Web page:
Just a pre- pre-warning to stay alert for the book deal I told you about a while back—the first installment is coming up, I would guess within the next month or so although I can't say for sure (it's not in my hands). It's for a limited supply of a wonderful out-of-print book now in the possession of a major museum. I think it's fair to say it's the best one-volume treatment that currently exists on its subject. I learned yesterday that it took six years of hard work to write. Which is amazing, although completely believable.
You won't need to be hair-trigger this time—the first offering won't sell out in hours; it should stay available for some number of days at least. But there's a limited supply, and there won't be any more once they're gone. (As in: never.) I'll give you as much warning as I can so you can consider it and say yea or nay while there's still a chance to actually snag the thing.
The price will be quite a bit more advantageous than my best hope, turns out. It amounts almost to a giveaway. (They set the price.) They want the books to land in the right hands...they want the remaining copies to go to photographers and enthusiasts who will appreciate the book. I.e., you.
I'll have more soon, and will give you as much advance warning as possible.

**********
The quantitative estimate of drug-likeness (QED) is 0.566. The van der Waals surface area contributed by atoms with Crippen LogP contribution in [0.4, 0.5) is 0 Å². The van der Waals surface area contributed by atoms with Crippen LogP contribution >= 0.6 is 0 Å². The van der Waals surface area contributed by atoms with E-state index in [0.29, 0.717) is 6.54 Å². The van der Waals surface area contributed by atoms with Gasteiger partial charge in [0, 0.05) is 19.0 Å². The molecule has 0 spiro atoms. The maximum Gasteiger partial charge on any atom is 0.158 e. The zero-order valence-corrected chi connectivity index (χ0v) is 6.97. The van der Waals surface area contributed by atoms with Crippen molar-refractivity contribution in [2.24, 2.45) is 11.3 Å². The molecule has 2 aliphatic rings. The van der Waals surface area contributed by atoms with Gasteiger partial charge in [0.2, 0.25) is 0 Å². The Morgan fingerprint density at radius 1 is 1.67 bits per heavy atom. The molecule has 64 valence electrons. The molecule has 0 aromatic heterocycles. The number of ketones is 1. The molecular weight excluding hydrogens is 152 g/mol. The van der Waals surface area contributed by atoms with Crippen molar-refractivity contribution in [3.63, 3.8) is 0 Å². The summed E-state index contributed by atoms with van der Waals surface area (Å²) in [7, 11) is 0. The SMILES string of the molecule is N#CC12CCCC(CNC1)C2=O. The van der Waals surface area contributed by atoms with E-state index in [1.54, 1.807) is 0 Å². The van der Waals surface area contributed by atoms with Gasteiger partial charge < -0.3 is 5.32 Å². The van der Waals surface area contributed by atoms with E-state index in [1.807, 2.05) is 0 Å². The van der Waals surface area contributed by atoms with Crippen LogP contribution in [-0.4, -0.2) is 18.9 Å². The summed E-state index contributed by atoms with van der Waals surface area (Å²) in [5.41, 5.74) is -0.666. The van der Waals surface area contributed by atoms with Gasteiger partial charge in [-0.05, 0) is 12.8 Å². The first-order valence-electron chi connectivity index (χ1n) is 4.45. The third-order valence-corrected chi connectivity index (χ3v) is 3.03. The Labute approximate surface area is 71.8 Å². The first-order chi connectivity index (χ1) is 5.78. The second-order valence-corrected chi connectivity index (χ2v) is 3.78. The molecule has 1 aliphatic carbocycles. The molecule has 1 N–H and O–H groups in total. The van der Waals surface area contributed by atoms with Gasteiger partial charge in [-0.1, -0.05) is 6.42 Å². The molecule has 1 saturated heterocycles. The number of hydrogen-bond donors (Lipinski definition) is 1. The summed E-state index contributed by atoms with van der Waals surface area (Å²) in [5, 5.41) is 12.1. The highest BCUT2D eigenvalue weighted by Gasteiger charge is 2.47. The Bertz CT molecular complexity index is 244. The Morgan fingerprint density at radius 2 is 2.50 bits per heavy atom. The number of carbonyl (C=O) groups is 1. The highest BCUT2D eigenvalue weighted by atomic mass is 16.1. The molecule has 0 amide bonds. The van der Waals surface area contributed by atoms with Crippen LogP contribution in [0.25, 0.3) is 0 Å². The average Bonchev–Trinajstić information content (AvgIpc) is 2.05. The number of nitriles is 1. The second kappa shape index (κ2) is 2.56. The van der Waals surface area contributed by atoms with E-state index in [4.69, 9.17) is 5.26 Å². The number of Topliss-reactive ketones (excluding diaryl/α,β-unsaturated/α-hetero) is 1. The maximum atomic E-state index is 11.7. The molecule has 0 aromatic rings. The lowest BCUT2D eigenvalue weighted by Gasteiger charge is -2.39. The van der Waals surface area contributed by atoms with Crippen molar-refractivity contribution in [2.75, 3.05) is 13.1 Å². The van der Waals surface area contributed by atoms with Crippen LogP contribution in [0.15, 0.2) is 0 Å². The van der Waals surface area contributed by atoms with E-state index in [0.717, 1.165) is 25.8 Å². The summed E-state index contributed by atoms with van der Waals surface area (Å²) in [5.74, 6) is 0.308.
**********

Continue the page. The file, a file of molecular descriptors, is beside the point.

The offer will be exclusive to TOP, I'm pleased to say, so TOP readers will get first crack at this opportunity.
As another follow-up, I should mention that the hardcover catalog from the Alvin Langdon Coburn show is top-flight in every way. I got mine yesterday. I was remiss in not mentioning that the show was sponsored by Fundacion Mapfre in Madrid, Spain, and was first shown there. The catalog was printed in Madrid.
The problem is, everybody's out of it already. The Museum is out, Amazon is out, the Book Depository is out. There are still a few copies from third-party sellers on Amazon (although the price has already doubled) and Amazon UK has two copies left. I can't call the publisher to check on the book's status because they're in Spain. [See Update below —Ed.]
It must have sold better than expected throughout the two showings of the exhibit, in Spain and here—because certainly it should be the standard work on Coburn for years to come. It will be a shame if it has indeed gone out of print already. Pamela Glasson Roberts' biography and critical appraisal is outstanding; the illustrations are well done and highly readable even if they don't convey the magic of the original prints (Coburn was deeply immersed in photogravure printing, considering it the only way to adequately reproduce platinum and gum bichromate prints); and I appreciated Anne Cartier-Bresson's "Technical Atlas." A stout, handsome volume I'm very pleased to have and do plan to read.
And would recommend...if it were available. It would be nice if there were to be another printing to keep it available for some decent stretch into the future, but with the show over with and not planning to travel further, it seems unlikely.
[UPDATE: Amazon is now saying the book will be back in stock on Sunday. —MJ]
[UPDATE #2: From Pam Roberts: "I am still working on a biography of Coburn. My essay in the Coburn catalogue above is a small percentage of my research so far. Research is ever more fascinating these days given the amazing amount now online when all sorts of oddities come up." Quote unearthed from the British Photographic History website. —MJ]
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